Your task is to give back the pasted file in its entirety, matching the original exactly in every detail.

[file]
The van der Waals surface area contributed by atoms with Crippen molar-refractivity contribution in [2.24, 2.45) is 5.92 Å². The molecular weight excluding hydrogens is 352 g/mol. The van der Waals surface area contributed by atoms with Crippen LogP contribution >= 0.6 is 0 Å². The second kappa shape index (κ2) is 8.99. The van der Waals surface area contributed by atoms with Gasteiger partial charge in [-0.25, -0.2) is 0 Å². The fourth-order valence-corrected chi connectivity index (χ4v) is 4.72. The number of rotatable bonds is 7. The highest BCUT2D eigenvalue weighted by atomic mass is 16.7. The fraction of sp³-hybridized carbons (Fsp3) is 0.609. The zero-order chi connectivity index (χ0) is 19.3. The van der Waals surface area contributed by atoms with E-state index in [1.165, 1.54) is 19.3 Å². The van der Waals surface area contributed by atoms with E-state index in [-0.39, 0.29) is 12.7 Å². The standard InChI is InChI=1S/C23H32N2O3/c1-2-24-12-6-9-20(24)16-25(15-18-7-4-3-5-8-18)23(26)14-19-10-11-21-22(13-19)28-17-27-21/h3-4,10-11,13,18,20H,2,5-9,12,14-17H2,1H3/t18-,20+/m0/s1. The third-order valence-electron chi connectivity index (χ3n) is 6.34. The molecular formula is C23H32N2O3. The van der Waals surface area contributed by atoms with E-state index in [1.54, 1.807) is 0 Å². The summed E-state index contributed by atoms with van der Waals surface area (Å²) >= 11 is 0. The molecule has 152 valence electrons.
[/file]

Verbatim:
The van der Waals surface area contributed by atoms with Crippen molar-refractivity contribution in [2.24, 2.45) is 5.92 Å². The molecular weight excluding hydrogens is 352 g/mol. The van der Waals surface area contributed by atoms with Crippen LogP contribution >= 0.6 is 0 Å². The second kappa shape index (κ2) is 8.99. The van der Waals surface area contributed by atoms with Gasteiger partial charge in [-0.25, -0.2) is 0 Å². The fourth-order valence-corrected chi connectivity index (χ4v) is 4.72. The number of rotatable bonds is 7. The highest BCUT2D eigenvalue weighted by atomic mass is 16.7. The fraction of sp³-hybridized carbons (Fsp3) is 0.609. The zero-order chi connectivity index (χ0) is 19.3. The van der Waals surface area contributed by atoms with E-state index in [1.165, 1.54) is 19.3 Å². The van der Waals surface area contributed by atoms with E-state index in [-0.39, 0.29) is 12.7 Å². The standard InChI is InChI=1S/C23H32N2O3/c1-2-24-12-6-9-20(24)16-25(15-18-7-4-3-5-8-18)23(26)14-19-10-11-21-22(13-19)28-17-27-21/h3-4,10-11,13,18,20H,2,5-9,12,14-17H2,1H3/t18-,20+/m0/s1. The third-order valence-electron chi connectivity index (χ3n) is 6.34. The molecular formula is C23H32N2O3. The van der Waals surface area contributed by atoms with E-state index in [1.54, 1.807) is 0 Å². The summed E-state index contributed by atoms with van der Waals surface area (Å²) >= 11 is 0. The molecule has 152 valence electrons.